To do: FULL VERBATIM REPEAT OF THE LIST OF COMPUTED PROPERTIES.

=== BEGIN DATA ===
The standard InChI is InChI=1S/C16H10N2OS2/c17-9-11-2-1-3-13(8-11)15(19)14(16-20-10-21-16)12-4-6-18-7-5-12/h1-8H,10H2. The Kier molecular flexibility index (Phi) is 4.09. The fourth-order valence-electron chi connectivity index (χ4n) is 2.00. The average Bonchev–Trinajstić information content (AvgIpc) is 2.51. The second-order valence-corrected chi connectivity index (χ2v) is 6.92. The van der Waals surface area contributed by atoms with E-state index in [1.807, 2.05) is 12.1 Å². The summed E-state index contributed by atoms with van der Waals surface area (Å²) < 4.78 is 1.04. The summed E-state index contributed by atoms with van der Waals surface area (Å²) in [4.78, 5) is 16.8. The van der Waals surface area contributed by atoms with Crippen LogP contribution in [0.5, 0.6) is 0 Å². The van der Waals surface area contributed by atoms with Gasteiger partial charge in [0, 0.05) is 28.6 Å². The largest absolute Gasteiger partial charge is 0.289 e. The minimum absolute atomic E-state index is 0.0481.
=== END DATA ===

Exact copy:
The standard InChI is InChI=1S/C16H10N2OS2/c17-9-11-2-1-3-13(8-11)15(19)14(16-20-10-21-16)12-4-6-18-7-5-12/h1-8H,10H2. The Kier molecular flexibility index (Phi) is 4.09. The fourth-order valence-electron chi connectivity index (χ4n) is 2.00. The average Bonchev–Trinajstić information content (AvgIpc) is 2.51. The second-order valence-corrected chi connectivity index (χ2v) is 6.92. The van der Waals surface area contributed by atoms with E-state index in [1.807, 2.05) is 12.1 Å². The summed E-state index contributed by atoms with van der Waals surface area (Å²) < 4.78 is 1.04. The summed E-state index contributed by atoms with van der Waals surface area (Å²) in [4.78, 5) is 16.8. The van der Waals surface area contributed by atoms with Crippen LogP contribution in [0.5, 0.6) is 0 Å². The van der Waals surface area contributed by atoms with Gasteiger partial charge in [0, 0.05) is 28.6 Å². The largest absolute Gasteiger partial charge is 0.289 e. The minimum absolute atomic E-state index is 0.0481.